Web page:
Great site. I live in Wellington NZ and while theres plenty of bars here that serve great Manhattan's there are plenty more that serve really bad ones. I asked a bartender for one recently and told just how I liked it, up, Makers, slightly easy on the vermouth. She was goin great until she added simple syrup at the last moment and shook it. She added so much sugar I couldnt taste the bourbon.

"Money makes the man. Bourbon and bitters make the Manhatten"

Brooks of Sheffield said...

I'm afraid I agree with Anonymous. I prefer the taste of a Rye Manhattan and consider it the proper form of the cocktail. In New York these days, you will be served a Bourbon Manhattan unless you specify differently, something I find rather irksome. Of course, many of these bars don't even stock Rye. A shame.

I enjoy your blog. Keep it up.

Anonymous said...

It must be rye whiskey, not bourbon. The brashness of rye mixes better with sweet vermouth than a sweeter bourbon. I have found that Jim Beam rye makes the best Manhattans, and it's priced very well and very easy to find. I no longer order manhattans because no bar seems to have rye, and the bartender always shakes with instead of stirs, and I get some watery drink.

Thomas Webb said...


Yes the Manhattan is truly the greatest cocktail in my book. My father now 85 taught me how to mix what I believe to be the best. Your 2 to 1 ratio is right on and so is the bitters and stirring, I believe the orriginal Mahattan was stirred 30 times, probably works out to your 15 to 29 second rule. Unlike many people though I believe the best Manhattan becomes something different when you start adding higher quality and fancier ingredients, but to each his own.
One thing I'd like to add though, is in the garnish of the cherry. I was always taught and truly believe, the Manhattan should be poured over the cherry, not the cherry added to the cocktail. By pouring the mix over the cherry it imparts the hint of sweet cherry to the drink without going overboard.

My favorite recipe:
2 parts Old Foester
1 part sweet vermouth (Martini and Rossi)
2 to 3 dashes of Angostura bitters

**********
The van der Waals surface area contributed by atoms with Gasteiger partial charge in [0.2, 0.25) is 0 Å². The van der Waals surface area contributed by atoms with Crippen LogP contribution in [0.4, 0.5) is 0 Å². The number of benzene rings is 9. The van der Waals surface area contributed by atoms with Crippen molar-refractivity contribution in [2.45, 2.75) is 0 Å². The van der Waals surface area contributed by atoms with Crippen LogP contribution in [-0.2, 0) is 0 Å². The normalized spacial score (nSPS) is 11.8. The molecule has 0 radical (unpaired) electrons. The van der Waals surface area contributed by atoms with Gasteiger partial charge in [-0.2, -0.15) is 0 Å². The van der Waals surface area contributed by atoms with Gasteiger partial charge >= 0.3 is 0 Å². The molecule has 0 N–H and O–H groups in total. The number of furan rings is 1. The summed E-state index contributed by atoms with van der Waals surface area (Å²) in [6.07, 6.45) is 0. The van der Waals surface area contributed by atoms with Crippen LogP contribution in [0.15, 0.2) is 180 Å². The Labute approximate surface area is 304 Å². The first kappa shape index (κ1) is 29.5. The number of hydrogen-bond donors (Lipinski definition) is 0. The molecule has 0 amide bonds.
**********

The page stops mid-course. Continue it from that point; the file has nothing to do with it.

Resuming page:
stirr thirty times.
pour over a maraschino cherry allowing a few small ice chips to enter the glass.

Delicious! Silky heaven.

Anonymous said...

I prefer a 4:1 bourbon to vermouth ratio the best.

I also add a splash of Maraschino Cherry liqueur (you mentioned this in the Fancy Free recipe as well).

This is the ultimate drink!

Anonymous said...

I tried a great new spin on the Manhattan and it was with a new ginger liqueur called Domaine de Canton. It was fantastic, a great new twist on a classic cocktail!

Bridgett said...

Thanks for your tantalizing description...I spent my childhood and teenage years watching my father send his Manhattans back for "more vermouth this time."

It wasn't until college that I realized that maraschine cherries didn't taste like bourbon...

Bruce Tomlinson said...

I love a good Manhatten.
I'm a 3 to 1 guy.
If I am out, It's Makers Mark. Rye is rare(so sad).
If I am at home it's Lenell's Red hook Rye. I also keep some cherrys soaking in some Rye.

Bruce Tomlinson

tracy said...

Great article! I grew up seeing my Dad and Grandfather drinking Manhattans, especially in the winter. My Grandfather is 94 and still drinks one every night (Kesslers). When my wife's father comes over he always says, "Where's my medicine doctor?". I have always made them with Crown Royal or Makers shaken and served up. After reading the article I am going to look for some rye and I will never shake again!

Bartiloux said...

A variation of this wonderful cocktail that I haven't seen mentioned is ordering the manhattan neat... which, it seems, is a terms with which a number of bartenders are unfamiliar. Enjoying the mixture of the ingredients at room temperature, undiluted by the addition of ice, makes for a wonderful ending to less than perfect day.

Anonymous said...

Mahalo Bridgett! I used to always ask for the cherries out of my grandparent's manhattans. Only true manhattan taste I know. my grandma admitted, now that I'm an adult,the extra cherries soaked in the drink were to put me to bed!